When I started work on this piece, I was writing about Silvergate bank, one of the only banks willing to do business with “digital asset companies.” Silvergate, an institution that had been around for nearly 30 years, imploded in what seemed an instant, going from $4 billion in deposits at the end of 2022
Right on, but I have to disagree with your last sentence on VC's self-image. Venture, and Founder, ideology is grounded, above all, in a sense of having earned it. If they act aggrieved, it’s because they perceive the less deserving as not understanding how special they are.
That they deserve their privileged position is a truth that is baked into every new analyst, founder, and elite MBA graduate's brain. What you’ve described as acting like a forgotten part of society is contempt. It’s contempt for all the less-deserving people who don’t understand why this class of people gets treated as they do.
In one of my previous jobs, I had a number of VC funded start ups contact me, many were former tech people who were in start ups that focused around things like hard goods, electronics, apparel etc. and I was always amazed at how much they always would focus on how they have been able to raise so much money, but whenever I would ask on very basic business fundamentals, around things like production go to market plans and sourcing, or consumption for raw materials forecasts almost none of these people or companies could ever give answers, most had no real production plans but rather to just build hype on top of this, so many would respond poorly to not getting exactly what they wanted when they wanted it, demonstrating just a complete lack of understanding on how producing real items work, I always found it incredible that despite such basics within a plan that so many of these groups were able to get so much money invested in them to just play around with. Something here has to change
> People are not angry at tech - they are angry about how “the tech industry” has become entirely subordinate to venture capital at the expense of everything else — from worker’s rights to tax justice, the environment, and economic stability.
While I want to agree with this statement, I don't think it is correct. Instead, most of the larger public has adopted the growth for all things mental model. It's expected stock market must constantly be growing. Property values must continually be growing. Everything other than gas prices is expected to grow forever.
Would hurting all of these people, the hi-tech employees, the start-up founders - be worse than what Jerome Powell is probably going to do to hundreds of companies and their employees, to "slow down an overheated economy"?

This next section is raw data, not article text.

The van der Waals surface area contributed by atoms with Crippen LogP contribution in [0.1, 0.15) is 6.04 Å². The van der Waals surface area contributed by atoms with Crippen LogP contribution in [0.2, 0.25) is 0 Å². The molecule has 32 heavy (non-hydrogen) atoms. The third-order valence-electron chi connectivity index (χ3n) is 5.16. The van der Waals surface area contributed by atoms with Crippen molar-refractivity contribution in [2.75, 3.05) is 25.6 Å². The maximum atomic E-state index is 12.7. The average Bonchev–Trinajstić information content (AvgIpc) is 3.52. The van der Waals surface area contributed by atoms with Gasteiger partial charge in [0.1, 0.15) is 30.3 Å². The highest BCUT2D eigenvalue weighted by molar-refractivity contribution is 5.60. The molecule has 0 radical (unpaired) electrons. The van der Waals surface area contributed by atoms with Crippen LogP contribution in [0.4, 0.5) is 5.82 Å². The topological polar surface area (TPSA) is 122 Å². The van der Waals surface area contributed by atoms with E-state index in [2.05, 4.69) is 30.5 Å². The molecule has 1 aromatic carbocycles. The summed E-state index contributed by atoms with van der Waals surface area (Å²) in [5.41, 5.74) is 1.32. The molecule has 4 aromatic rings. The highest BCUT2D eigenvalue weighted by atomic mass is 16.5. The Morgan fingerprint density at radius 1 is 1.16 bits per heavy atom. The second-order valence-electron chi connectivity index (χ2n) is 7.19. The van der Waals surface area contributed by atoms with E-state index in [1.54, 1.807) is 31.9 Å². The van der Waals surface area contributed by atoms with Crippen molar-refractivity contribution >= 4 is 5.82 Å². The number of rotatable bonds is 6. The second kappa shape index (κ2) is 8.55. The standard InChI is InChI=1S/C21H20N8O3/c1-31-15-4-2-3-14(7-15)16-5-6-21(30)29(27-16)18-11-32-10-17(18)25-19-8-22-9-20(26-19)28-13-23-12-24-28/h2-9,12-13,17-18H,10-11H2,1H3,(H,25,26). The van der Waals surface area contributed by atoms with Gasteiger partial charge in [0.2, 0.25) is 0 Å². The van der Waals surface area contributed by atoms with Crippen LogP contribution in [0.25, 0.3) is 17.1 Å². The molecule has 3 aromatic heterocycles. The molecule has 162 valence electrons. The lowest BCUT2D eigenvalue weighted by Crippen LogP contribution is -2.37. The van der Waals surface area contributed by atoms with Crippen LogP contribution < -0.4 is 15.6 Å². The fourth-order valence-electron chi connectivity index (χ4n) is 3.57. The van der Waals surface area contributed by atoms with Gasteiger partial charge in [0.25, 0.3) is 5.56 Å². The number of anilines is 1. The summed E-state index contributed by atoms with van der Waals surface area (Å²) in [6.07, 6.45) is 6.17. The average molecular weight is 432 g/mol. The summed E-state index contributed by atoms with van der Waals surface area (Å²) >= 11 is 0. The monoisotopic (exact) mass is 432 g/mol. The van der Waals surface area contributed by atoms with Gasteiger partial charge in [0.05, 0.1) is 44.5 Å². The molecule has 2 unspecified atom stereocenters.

It looked from afar like a god-given opportunity to slow the economy by picking on people most likely to have a good job in a year, whatever happens, most likely to not miss any meals from their losses.
Powell's traditional way seems more likely to hit the blue-collar levels that work in construction, hospitality. It's hard not to see priorities-in-action, with this.
When the government re-regulates banks, banking infrastructure might regain credibility. Until then, I expect a rollercoaster ride of peeling back the banking curtains of BofA, WF, Citi, etc.
Also, while there was an absolutely ridiculous amount of journalists writing about how SVB was some sort of comeuppance for tech bros, you seem to be the only one to mention that VCs, SPACs, IPOs, etc. have encouraged startups to operate at losses, overvaluing them with a goal of creating monopolies to fundamentally change how capitalism is supposed to work.
Maybe, the banking sector will crash because it’s the truest tenant of capitalism - you can’t operate with a loss for very long and survive - and this will cause us to re-regulate not just banking but every sector of our “free market system?” Unlikely but I can hope.
If there's one thing we've learned this week, it's that you should not start the name of your bank with the letters "S" and "i" ---> "Solvency issues"
Your buddy paid 44B's for what's basically a non-profit. A huge transfer of wealth to others.
I get it, he fired some folks. But if you get the blinders off, he's probably on your side.
This headline is.....beautiful
Hey Ed you have Ken Klippenstein identified as "Kevin Klippenstein," just a heads up.
What I have not seen is an explanation of how the negative $958 million cash balance as of COB on Thursday last will be taken care of. Does anyone know?
Hear hear. Thanks for this and I love the title :)
I’m begrudgingly giving you a Like for the title
Strenuously disagree about the innocence of tech workers, unless you mean ppl who have no choice and may not even earn a living wage working for tech companies. They have choices. If they have enough brains to earn even lowest 6 figures in tech, they have the brains to spot a speculative and unprofitable company’s job offer. They have the brains to question whether this is just an entity created to burn investor cash and pay a company’s employees for a few years before the gig is up.